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We Will Remember Them

We Will Remember Them

I have a lump in my throat as I write this post. November 11 is Remembrance Day in the British Commonwealth, and Veterans Day in the United States. A day when we take time to reflect on the cost of our freedoms. I wrote a blog post two years ago that summarizes my feelings.

Rather than repeating these words, you may read it here if you would like: Emotional

I recently learned of a campaign called No Stone Left Alone. Canadian school children were encouraged, through this initiative, to visit cemeteries and pay respect to our fallen soldiers.

Almost 8,000 students in Canada visited 100 cemeteries this year, honouring more than 51,000Canadian Armed Forces members. Our shop is closed on November 11th, out of respect for those who have died in military service, and for those who continue to put their lives at risk to serve our great country.

We will remember.

In Flanders Fields

John McCrae
In Flanders fields the poppies blow
Between the crosses, row on row,
That mark our place; and in the sky
The larks, still bravely singing, fly
Scarce heard amid the guns below.
We are the Dead. Short days ago
We lived, felt dawn, saw sunset glow,
Loved and were loved, and now we lie
In Flanders fields.
Take up our quarrel with the foe:
To you from failing hands we throw
The torch; be yours to hold it high.
If ye break faith with us who die
We shall not sleep, though poppies grow
In Flanders fields.
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Lindsay Martin - November 15, 2017

It’s funny. I left the island when I was 17 and have lived in Toronto (or thereabouts) for 21. Torontonians/Ontarians generally do not get as emotional about Remembrance Day the way we do. I think it’s testament to how much value the island community places on respecting those who served, and, as mentioned in your post two years ago, the respect shown to those who’ve passed on by pulling to the side of the road.
Remembrance Day used to be a holiday here but at some point (before my arrival) it was changed. I’d like to think that if it was still an observed holiday that the community as a whole would have as much respect as our little island does, but I don’t think so. I think our island is so unique in that sense. We (ok, YOU, since I haven’t lived there in two decades) are so small that even if you’re from the other end of the island, there’s this island wide belief in honouring, respecting, thanking those who’ve gone before us.

I was taught, too, to never walk on the graves of those who’ve passed, but to walk in between. I wonder if that’s also an island thing?

MM - November 12, 2017

Excellent blog, in Holland Dutch children take care of Canadian Soldiers graves, this has been happening for many years, maybe you have a cup with a poppy on it as well as the saying Lest We Forget. Thanks again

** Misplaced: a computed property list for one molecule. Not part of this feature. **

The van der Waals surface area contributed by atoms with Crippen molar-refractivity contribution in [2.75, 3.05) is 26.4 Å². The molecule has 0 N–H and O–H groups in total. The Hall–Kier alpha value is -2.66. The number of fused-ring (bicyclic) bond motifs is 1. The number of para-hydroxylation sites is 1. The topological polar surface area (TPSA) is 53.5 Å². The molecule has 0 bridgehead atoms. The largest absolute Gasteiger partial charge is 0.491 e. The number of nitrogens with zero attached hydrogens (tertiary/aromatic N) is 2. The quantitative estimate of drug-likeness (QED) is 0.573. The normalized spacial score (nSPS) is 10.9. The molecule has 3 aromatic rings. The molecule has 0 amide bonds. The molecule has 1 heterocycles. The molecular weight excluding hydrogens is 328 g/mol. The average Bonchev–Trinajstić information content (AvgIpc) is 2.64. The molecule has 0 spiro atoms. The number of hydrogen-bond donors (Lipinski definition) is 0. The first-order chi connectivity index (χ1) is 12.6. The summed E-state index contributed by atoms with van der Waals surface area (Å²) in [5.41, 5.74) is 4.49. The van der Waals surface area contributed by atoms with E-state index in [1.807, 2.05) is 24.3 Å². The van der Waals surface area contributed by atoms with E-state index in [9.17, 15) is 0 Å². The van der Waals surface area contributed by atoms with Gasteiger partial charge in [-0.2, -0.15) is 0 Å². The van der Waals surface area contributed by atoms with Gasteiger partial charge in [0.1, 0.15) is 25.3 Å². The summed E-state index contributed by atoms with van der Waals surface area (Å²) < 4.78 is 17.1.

Betty - November 12, 2017

Thanks Bruce. I remember them too. My Dad came home from five years in France (WW1) with shrapnel wounds and shell shock. My brother from a machine gun bullet in the chest. He was with the 1st Canadian Parachute Battalion, and my husband who was on the Kenora that swept the mines from Omaha Beach where the big shells going both ways deafened him permanently.
So I remember them all and often wonder where they are! All dead, but to me. Poppies in their photographs, that’s all.

My kids are all in their sixties and seventies (only one 59) I wish you a good day full of good memories and maybe even some tears. The older we get, the more our eyes leak.

Darlene Esola - November 12, 2017

Hi, Bruce. We so loved meeting you in June when our wonderful guide Duncan brought us to your beautiful place of business. We are still enjoying all the wonderful jars of preserves that we had sent home to California. The cranberry relish is waiting for us to open it next week at Thanksgiving. Thank you so much for your beautiful writing on our Veterans’ Day/your Remembrance Day. Your posting of “In Flanders Fields” was especially touching as we visited there two years ago and saw where Dr. John McCrae wrote that heartfelt poem. Thank you for never forgetting the veterans who have gone before us (my own dad included) and for remembering those who have served (my own husband) and those who still so proudly serve both our countries. They truly deserve our utmost respect, all our prayers of thanks, and our heartfelt gratitude that they allow us to enjoy the freedoms that we often take for granted in our busy world. All the best to you on beautiful Prince Edward Island from us in California. Wishing you a blessed Christmas season.

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